When the umbilical cord is cut, the newborn gets disconnected somehow. The mother expels the placenta, and the baby cries. Getting re-entangled might be a physical process that can preserve our lives and tie our destiny to that part of reality that is eternal and foundational. The Apostle Paul called entanglement reconciliation in his second letter to the Corinthians.

People who aren’t accustomed to thinking this way, might find it unnatural and unusual. Take a few on-line courses in quantum mechanics to absolve these notions, anyone who is experiencing them. Read some of the related essays in the list at the end of this post.

When Jesus said to people more primitive than us that he was the way, the truth, and the life—that no one can come to God except through Him—maybe he might better have described a concept like entanglement to a modern audience. Who really knows? Even modern people don’t understand physics; not most of them anyway. Jesus did say this: Because I live, you also will live. Some day you will realize that I am in my Father, and you are in me, and I am in you.

I know this: If consciousness is foundational to the physical reality of our universe; if—as Neumann argued in a technical paper—process operators he named I, II, & III are required to bring forth the universe we observe, then the consciousness that makes us feel alive must be entangled (or reconciled, as Paul put it) with one of these operators to enable anyone to survive and persist past the death of their body.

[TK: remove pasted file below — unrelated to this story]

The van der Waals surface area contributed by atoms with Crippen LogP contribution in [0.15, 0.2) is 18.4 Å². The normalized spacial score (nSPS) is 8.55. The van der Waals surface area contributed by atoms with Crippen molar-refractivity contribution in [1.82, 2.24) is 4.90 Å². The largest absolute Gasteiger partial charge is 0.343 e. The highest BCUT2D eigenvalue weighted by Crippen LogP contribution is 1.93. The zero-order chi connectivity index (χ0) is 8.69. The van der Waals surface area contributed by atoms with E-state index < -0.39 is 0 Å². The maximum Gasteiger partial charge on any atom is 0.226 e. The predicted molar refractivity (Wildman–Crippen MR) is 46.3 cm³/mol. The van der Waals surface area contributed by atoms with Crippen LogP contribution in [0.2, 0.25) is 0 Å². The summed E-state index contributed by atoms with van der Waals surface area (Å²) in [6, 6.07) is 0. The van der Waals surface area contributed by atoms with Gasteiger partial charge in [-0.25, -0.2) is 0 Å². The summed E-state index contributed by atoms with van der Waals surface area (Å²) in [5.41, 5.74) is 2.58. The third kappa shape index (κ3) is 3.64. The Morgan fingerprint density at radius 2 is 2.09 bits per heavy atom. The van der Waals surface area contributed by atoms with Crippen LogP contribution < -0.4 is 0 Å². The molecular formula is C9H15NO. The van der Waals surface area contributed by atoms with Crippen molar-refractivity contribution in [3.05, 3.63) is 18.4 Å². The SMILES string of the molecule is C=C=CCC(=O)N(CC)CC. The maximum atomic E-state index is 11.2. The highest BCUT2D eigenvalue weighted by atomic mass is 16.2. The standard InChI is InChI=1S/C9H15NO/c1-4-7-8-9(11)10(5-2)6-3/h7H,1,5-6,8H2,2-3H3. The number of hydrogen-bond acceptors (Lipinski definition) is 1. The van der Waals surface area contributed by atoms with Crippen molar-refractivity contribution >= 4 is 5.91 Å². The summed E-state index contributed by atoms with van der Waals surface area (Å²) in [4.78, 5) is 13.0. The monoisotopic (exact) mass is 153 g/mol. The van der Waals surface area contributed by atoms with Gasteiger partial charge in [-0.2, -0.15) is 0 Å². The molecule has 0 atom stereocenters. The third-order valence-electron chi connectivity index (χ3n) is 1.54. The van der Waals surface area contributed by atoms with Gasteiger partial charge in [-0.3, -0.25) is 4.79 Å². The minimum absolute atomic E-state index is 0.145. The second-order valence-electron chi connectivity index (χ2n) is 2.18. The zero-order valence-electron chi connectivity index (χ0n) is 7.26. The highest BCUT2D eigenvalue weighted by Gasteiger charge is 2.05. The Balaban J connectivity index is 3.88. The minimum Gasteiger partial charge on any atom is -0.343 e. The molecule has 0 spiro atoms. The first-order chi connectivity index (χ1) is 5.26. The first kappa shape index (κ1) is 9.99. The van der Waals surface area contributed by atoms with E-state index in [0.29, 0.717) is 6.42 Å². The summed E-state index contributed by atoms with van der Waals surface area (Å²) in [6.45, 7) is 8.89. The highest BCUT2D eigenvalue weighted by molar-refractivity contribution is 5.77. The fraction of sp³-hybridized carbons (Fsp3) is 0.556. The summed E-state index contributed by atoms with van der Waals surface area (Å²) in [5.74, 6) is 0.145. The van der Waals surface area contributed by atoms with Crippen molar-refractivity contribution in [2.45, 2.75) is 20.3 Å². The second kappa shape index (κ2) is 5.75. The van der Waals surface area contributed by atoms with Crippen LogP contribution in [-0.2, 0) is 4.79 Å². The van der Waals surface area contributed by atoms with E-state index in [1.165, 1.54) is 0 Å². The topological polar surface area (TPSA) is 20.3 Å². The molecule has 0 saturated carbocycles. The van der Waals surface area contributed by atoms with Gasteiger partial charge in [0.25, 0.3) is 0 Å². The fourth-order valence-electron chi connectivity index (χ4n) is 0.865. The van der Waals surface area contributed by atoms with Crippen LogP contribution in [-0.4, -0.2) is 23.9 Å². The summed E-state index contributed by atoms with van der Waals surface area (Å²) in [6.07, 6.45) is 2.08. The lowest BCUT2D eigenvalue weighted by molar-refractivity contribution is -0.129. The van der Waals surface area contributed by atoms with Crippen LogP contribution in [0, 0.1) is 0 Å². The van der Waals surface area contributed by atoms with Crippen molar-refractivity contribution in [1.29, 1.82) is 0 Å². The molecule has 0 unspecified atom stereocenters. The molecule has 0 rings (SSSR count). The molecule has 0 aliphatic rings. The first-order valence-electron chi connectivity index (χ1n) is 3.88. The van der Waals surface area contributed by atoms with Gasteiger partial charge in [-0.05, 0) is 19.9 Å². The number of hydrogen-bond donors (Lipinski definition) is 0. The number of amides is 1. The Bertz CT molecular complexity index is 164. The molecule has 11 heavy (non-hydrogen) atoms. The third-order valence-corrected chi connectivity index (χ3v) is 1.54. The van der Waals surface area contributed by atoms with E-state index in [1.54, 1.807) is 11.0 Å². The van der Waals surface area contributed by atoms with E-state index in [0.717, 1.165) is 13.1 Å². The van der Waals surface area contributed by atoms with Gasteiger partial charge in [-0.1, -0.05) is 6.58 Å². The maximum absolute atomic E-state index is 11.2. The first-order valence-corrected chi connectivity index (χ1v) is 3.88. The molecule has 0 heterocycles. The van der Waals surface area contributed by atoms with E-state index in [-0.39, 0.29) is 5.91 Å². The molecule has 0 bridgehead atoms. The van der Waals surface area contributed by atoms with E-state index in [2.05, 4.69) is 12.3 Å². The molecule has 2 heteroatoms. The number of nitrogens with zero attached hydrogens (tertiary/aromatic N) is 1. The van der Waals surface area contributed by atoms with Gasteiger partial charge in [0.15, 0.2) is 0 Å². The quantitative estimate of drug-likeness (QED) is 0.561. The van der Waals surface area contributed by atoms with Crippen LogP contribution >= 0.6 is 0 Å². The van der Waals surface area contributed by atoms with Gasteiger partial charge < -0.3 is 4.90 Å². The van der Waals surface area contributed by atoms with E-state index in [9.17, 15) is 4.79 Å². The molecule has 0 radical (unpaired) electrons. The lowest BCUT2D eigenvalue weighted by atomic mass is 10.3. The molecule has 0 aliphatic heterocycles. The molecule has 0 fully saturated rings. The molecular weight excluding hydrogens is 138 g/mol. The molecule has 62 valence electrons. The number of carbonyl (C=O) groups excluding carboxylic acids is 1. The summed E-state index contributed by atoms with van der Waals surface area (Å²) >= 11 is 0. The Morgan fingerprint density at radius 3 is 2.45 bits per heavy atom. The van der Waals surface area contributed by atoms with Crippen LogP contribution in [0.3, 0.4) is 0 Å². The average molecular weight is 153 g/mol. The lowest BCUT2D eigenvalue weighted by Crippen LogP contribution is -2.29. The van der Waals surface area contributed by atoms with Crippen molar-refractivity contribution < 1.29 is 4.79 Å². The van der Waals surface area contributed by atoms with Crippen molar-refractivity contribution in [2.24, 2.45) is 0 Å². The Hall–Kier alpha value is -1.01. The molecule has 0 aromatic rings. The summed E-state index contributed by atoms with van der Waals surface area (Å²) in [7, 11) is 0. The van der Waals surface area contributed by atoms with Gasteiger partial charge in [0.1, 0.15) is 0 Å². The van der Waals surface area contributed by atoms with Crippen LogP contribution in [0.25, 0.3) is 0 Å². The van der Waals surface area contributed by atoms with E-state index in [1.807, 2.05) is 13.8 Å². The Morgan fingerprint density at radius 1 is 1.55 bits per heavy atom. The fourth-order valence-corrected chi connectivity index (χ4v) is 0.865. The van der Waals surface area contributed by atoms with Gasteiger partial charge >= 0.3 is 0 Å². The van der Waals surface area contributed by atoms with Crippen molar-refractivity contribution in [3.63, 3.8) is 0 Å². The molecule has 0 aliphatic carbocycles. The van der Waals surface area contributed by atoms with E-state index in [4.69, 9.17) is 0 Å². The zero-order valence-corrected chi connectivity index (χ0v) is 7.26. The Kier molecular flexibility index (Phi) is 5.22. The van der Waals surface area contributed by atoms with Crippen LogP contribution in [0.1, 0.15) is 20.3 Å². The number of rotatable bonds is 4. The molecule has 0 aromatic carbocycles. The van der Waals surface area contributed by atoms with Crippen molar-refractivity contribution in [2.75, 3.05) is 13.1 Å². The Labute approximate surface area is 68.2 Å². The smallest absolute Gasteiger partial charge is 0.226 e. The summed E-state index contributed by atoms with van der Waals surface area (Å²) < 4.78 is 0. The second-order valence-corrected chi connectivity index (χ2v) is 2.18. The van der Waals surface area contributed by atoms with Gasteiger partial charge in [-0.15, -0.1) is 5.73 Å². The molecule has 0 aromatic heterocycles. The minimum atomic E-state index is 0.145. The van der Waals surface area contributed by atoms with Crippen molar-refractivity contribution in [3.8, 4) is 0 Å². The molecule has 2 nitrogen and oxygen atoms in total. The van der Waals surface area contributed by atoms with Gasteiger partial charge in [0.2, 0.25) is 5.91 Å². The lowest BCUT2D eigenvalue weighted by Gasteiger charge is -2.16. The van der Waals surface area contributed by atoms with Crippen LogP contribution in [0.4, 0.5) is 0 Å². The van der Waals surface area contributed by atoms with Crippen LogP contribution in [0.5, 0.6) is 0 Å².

Can anyone imagine a scenario where tiny bubbles of conscious-life that were never able to successfully entangle themselves to God might be regurgitated at death into new persons, as some eastern religions profess?  It would be a better fate than going to Hell, right? Maybe not.

In a world where most people live in deprivation and physical suffering, it is almost certain that a bubble of conscious-life that once occupied the body of a billionaire, for example, would by chance alone come to rest more often than not in a body debilitated by malnutrition, parasites, and disease.

If people thought that they were going to be born again physically into circumstances dictated by the statistics of a random distribution, they might not be so enamored by the privilege and prerogatives of power and wealth. Laissez-faire systems, capitalism and oligarchy, might be feared like the ancients feared Hell.

Maybe people—if they knew that they were going to be regurgitated into the world they expended their lives to build—would take more time to think seriously about what to do with orphans and widows, the oppressed and downtrodden, the crippled and the malformed, the prisoner and the tortured, the blind and the deaf, the possessed and the mentally tormented, because, after all, in that universe—in that place where there is no Christ—it’s who they will be someday, chances are, in the afterlife.

Billy Lee